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Mr. Emanuel is undoubtedly a partisan, but with centrist instincts. In his previous White House job, he oversaw President Bill Clinton’s effort to win passage of the North American Free Trade Agreement; he was a voice for pursuing issues such as welfare reform and co-authored a 2006 book, The Plan, with his former White House colleague Bruce Reed of the centrist Democratic Leadership Council. The leftward precincts of the party may have more reason to be discomfited by Mr. Emanuel’s selection than Republicans do.
But Rep. Roy Blunt (R-Mo.), the minority whip, who announced his retirement from leadership yesterday, cautioned Republicans against presuming that Democrats will “overreach” with a liberal agenda. Blunt said Obama ran his campaign carefully enough to suggest that he will not fall into the Capitol Hill traps that snared President Bill Clinton in 1993.
During their campaigns for the White House and Congress, Democrats played up their ambitious plans to cool a warming planet, revive the economy and fix a broken health care system. But House Speaker Nancy Pelosi, in her first news conference since the party’s big election victory, warned Wednesday that Democrats might have to scale back the size of their proposals as tax revenues slow and federal budget deficits soar because of a sluggish economy. “I think it’s important for the American people to know that many of our options have been diminished because of the downturn in the economy,” Pelosi said. “We have a lot less money to draw upon.”
President-elect Barack Obama has begun an effort to tamp down what his aides fear are unusually high expectations among his supporters, and will remind Americans regularly throughout the transition that the nation’s challenges are substantial and will take time to address. Mr. Obama’s advisers said they were startled, if gratified, by the jubilation that greeted the news of Mr. Obama’s victory in much of the United States and abroad. But while the energy of his supporters could be a tremendous political asset as Mr. Obama works to enact his agenda after taking office in January, his aides said they were looking to temper hopes that he would be able to solve the nation’s problems or fully reverse Bush administration policies quickly and easily, especially given the prospect of a deep and long-lasting recession..Mr. Obama’s advisers said that the tone of his victory speech on Tuesday night—sober and devoid of the arm-pumping that would typically be in an address of that sort—reflected his awareness of these circumstances. Mr. Obama warned that the promises that led Americans to embrace his candidacy—be they as specific as expanding health care or as broad as changing the tone of Washington—might take as long a term to carry out.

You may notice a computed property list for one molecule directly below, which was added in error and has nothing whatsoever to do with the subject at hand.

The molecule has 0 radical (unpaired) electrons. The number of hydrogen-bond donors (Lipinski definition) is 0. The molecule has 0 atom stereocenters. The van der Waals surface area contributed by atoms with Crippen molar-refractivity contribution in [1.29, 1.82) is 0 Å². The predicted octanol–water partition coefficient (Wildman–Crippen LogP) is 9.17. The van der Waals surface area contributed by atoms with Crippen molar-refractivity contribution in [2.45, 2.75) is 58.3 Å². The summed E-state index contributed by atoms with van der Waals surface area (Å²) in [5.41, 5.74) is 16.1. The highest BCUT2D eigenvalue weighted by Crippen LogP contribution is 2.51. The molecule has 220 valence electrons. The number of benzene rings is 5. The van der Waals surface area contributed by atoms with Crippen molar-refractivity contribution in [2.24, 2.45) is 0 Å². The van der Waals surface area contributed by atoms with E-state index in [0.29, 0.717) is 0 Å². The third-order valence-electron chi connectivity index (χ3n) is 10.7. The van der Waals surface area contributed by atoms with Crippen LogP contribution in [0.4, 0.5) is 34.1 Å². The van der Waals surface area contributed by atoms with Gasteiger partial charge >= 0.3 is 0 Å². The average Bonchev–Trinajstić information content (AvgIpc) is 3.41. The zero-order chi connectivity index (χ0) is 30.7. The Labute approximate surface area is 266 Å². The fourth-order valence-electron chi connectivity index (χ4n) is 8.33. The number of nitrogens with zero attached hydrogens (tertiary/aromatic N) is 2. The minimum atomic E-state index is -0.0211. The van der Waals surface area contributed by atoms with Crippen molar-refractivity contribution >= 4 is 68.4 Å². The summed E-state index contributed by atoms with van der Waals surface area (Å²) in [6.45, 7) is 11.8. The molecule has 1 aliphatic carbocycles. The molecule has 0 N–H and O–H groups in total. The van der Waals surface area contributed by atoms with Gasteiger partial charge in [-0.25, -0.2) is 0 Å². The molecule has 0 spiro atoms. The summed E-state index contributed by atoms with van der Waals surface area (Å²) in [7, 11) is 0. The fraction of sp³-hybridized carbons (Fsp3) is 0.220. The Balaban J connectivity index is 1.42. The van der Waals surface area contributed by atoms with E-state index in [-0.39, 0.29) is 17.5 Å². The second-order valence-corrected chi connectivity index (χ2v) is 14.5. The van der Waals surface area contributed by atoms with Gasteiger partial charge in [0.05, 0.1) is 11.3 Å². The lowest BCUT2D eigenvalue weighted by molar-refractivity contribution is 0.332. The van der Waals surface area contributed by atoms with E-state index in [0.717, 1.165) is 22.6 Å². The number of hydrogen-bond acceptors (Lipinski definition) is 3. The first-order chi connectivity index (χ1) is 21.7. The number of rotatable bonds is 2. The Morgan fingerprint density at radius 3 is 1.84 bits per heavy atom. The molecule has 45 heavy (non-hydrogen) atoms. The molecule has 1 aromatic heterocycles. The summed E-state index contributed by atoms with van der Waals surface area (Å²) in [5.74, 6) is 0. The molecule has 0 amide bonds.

The day after Barack Obama won the presidency, BGR Holding, once one of Washington’s dominant Republican-only lobbying shops, announced it had acquired a Democratic firm with close ties to the incoming administration. BGR’s acquisition of Westin Rinehart illustrates a broad restructuring on K Street that’s accelerating now that Democrats are poised to control both Congress and the White House. Republican heads of business trade groups are bracing for pink slips, and some corporate offices are giving Democratic lobbyists promotions to co-chair their shops and help open more doors on Capitol Hill and in the new administration… Westin Rinehart was founded by Morris L. Reid, a former senior adviser in the Clinton administration’s Commerce and Housing departments. He was in Chicago on Tuesday night when Obama was declared the winner of the White House.
More from Ken Silverstein:
Perspective — October 23, 2013, 8:00 am
How pro-oil Louisiana politicians have shaped American environmental policy
Postcard — October 16, 2013, 8:00 am
A trip to one of the properties at issue in Louisiana’s oil-pollution lawsuits
On a Friday evening in January, a thousand people at the annual California Native Plant Society conference in San Jose settled down to a banquet and a keynote speech delivered by an environmental historian named Jared Farmer. His chosen topic was the eucalyptus tree and its role in California’s ecology and history. The address did not go well. Eucalyptus is not a native plant but a Victorian import from Australia. In the eyes of those gathered at the San Jose DoubleTree, it qualified as “invasive,” “exotic,” “alien” — all dirty words to this crowd, who were therefore convinced that the tree was dangerously combustible, unfriendly to birds, and excessively greedy in competing for water with honest native species.
In his speech, Farmer dutifully highlighted these ugly attributes, but also quoted a few more positive remarks made by others over the years. This was a reckless move. A reference to the tree as “indigenously Californian” elicited an abusive roar, as did an observation that without the aromatic import, the state would be like a “home without its mother.” Thereafter, the mild-mannered speaker was continually interrupted by boos, groans, and exasperated gasps. Only when he mentioned the longhorn beetle, a species imported (illegally) from Australia during the 1990s with the specific aim of killing the eucalyptus, did he earn a resounding cheer.
Percentage of Britons who cannot name the city that provides the setting for the musical Chicago:
An Australian entrepreneur was selling oysters raised in tanks laced with Viagra.
A tourism company in Australia announced a service that will allow users to take the “world’s biggest selfies,” and a Texas man accidentally killed himself while trying to pose for a selfie with a handgun.
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“Shelby is waiting for something. He himself does not know what it is. When it comes he will either go back into the world from which he came, or sink out of sight in the morass of alcoholism or despair that has engulfed other vagrants.”